tombennet

List of Nepenthes species, with elevation & temperature

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Hi everyone.

I've built an interactive guide to Nepenthes species: 
https://www.carnivorousplants.co.uk/resources/nepenthes-interactive-guide/

It includes a lowland/highland temperature chart, and a species list which can be sorted by altitudinal range or alphabetically, as required. I've also created a hybrid calculator, which can estimate the ideal conditions for a hybrid based on its parents' habitats. Many thanks to Rob Cantley of BE for suggesting this feature.

I hope other growers find this useful. I'm keen to update and improve it based on feedback - several people have suggested a 'sort by country/geography' feature for the species list, which I'm currently working on. Any other ideas, please just shout. :smile:

Cheers,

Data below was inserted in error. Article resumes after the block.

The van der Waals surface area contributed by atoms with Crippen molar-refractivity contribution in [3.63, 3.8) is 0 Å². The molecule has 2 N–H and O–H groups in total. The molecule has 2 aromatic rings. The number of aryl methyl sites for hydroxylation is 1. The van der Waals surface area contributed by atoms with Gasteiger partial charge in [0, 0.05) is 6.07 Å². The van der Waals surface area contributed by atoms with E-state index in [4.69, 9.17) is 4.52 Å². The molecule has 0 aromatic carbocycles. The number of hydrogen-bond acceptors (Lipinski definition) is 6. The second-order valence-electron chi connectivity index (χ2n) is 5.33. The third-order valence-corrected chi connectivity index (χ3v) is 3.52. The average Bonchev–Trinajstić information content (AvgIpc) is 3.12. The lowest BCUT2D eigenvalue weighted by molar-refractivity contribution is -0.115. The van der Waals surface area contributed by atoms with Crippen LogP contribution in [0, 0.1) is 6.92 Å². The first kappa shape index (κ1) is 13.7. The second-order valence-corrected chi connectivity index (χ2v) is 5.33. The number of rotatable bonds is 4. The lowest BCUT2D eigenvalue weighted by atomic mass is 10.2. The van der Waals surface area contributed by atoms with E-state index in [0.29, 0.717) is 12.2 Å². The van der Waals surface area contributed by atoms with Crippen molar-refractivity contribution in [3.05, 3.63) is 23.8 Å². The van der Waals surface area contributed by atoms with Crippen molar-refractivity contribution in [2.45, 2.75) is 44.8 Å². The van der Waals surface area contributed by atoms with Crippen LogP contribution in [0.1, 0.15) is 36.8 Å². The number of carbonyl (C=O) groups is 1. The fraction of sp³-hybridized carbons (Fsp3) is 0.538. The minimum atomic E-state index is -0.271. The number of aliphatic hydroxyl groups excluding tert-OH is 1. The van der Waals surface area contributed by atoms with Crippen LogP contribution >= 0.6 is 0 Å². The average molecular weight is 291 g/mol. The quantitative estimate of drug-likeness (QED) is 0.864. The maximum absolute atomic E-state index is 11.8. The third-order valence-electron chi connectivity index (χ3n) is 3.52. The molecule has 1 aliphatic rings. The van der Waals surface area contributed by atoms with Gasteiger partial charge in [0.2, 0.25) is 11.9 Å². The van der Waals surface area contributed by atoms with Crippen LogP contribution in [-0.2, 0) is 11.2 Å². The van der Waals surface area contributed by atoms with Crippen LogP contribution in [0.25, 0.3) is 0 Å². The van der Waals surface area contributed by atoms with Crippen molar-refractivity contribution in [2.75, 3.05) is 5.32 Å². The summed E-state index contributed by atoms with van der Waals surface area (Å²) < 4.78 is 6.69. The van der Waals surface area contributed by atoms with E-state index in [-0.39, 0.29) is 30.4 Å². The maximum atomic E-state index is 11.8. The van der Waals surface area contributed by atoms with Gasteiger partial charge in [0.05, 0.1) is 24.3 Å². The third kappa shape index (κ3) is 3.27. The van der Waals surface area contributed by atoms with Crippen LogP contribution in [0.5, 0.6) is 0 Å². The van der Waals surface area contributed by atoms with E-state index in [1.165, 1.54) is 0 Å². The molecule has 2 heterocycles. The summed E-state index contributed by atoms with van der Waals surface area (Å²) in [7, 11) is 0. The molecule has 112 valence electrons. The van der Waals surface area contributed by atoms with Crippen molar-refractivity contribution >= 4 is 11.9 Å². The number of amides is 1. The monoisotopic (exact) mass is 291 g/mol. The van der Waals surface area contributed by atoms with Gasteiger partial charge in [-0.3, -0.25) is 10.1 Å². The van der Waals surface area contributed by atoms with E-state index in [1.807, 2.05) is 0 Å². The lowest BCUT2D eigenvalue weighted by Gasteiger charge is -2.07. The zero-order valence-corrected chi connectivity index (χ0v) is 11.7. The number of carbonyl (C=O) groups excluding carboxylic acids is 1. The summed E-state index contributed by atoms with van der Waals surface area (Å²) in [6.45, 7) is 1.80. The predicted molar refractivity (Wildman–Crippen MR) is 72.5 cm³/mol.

Tom

Edited by tombennet
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Its allways good to revamp an old idea.  Very usefull though!

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Superb - now I can see what's worth trying in my conditions easily!  Thanks for this, really useful :rolleyes:

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It is very useful. Thanks. But have one question. Why did not you do non hybrid calculator? In hybrid calculator write kind of nepenthes and I see min/max temperature but If I want know temperature range non hybrid spieces, I must trying with diagram. I think that such a posibility for non hybrid would be good.

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12 hours ago, manders said:

Its allways good to revamp an old idea.  Very usefull though!

Didn't you also make charts? I can't find them

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1 hour ago, Tropicat said:

Didn't you also make charts? I can't find them

Yes, it was sometime around mid/late 2000's.  Dicon also made a version which accounted for latitude.  Should be on here somewhere or i can repost them.  In my view there are 4 numbers that are relevant for each species, min/max temperature at average altitude.  Min temperature at max altitude and Max temperature at minimum altitude.